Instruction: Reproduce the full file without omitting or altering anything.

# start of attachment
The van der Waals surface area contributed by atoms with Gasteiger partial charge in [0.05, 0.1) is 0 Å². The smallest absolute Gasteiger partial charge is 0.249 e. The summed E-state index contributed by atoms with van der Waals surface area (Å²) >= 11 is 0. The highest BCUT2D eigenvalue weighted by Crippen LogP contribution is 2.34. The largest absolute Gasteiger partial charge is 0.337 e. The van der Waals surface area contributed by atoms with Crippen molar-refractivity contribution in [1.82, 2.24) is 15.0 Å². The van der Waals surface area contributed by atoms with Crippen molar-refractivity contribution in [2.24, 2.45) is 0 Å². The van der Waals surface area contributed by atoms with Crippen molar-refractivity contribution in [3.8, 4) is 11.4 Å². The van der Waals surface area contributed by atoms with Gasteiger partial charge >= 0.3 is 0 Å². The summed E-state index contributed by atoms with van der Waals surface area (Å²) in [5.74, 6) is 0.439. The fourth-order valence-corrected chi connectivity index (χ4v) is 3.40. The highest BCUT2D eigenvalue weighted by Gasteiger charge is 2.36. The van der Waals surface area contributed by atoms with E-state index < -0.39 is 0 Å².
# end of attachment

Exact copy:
The van der Waals surface area contributed by atoms with Gasteiger partial charge in [0.05, 0.1) is 0 Å². The smallest absolute Gasteiger partial charge is 0.249 e. The summed E-state index contributed by atoms with van der Waals surface area (Å²) >= 11 is 0. The highest BCUT2D eigenvalue weighted by Crippen LogP contribution is 2.34. The largest absolute Gasteiger partial charge is 0.337 e. The van der Waals surface area contributed by atoms with Crippen molar-refractivity contribution in [1.82, 2.24) is 15.0 Å². The van der Waals surface area contributed by atoms with Crippen molar-refractivity contribution in [2.24, 2.45) is 0 Å². The van der Waals surface area contributed by atoms with Crippen molar-refractivity contribution in [3.8, 4) is 11.4 Å². The van der Waals surface area contributed by atoms with Gasteiger partial charge >= 0.3 is 0 Å². The summed E-state index contributed by atoms with van der Waals surface area (Å²) in [5.74, 6) is 0.439. The fourth-order valence-corrected chi connectivity index (χ4v) is 3.40. The highest BCUT2D eigenvalue weighted by Gasteiger charge is 2.36. The van der Waals surface area contributed by atoms with E-state index < -0.39 is 0 Å².